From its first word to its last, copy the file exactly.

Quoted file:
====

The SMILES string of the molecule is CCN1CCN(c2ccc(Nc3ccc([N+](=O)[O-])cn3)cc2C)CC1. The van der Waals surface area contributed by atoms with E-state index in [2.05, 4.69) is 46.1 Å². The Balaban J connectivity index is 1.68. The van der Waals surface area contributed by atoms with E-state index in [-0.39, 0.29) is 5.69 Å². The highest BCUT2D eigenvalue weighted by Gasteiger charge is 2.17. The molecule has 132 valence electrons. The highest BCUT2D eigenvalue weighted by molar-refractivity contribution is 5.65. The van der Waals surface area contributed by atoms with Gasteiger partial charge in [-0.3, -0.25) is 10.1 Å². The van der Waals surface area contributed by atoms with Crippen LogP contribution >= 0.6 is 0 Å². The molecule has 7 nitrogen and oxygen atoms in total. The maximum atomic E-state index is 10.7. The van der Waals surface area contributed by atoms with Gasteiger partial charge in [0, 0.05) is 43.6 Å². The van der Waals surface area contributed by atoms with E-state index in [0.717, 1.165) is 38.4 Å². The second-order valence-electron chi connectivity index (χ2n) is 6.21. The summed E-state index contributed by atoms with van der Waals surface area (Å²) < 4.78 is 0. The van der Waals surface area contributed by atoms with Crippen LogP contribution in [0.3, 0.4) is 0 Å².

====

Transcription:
The SMILES string of the molecule is CCN1CCN(c2ccc(Nc3ccc([N+](=O)[O-])cn3)cc2C)CC1. The van der Waals surface area contributed by atoms with E-state index in [2.05, 4.69) is 46.1 Å². The Balaban J connectivity index is 1.68. The van der Waals surface area contributed by atoms with E-state index in [-0.39, 0.29) is 5.69 Å². The highest BCUT2D eigenvalue weighted by Gasteiger charge is 2.17. The molecule has 132 valence electrons. The highest BCUT2D eigenvalue weighted by molar-refractivity contribution is 5.65. The van der Waals surface area contributed by atoms with Gasteiger partial charge in [-0.3, -0.25) is 10.1 Å². The van der Waals surface area contributed by atoms with Crippen LogP contribution >= 0.6 is 0 Å². The molecule has 7 nitrogen and oxygen atoms in total. The maximum atomic E-state index is 10.7. The van der Waals surface area contributed by atoms with Gasteiger partial charge in [0, 0.05) is 43.6 Å². The van der Waals surface area contributed by atoms with E-state index in [0.717, 1.165) is 38.4 Å². The second-order valence-electron chi connectivity index (χ2n) is 6.21. The summed E-state index contributed by atoms with van der Waals surface area (Å²) < 4.78 is 0. The van der Waals surface area contributed by atoms with Crippen LogP contribution in [0.3, 0.4) is 0 Å².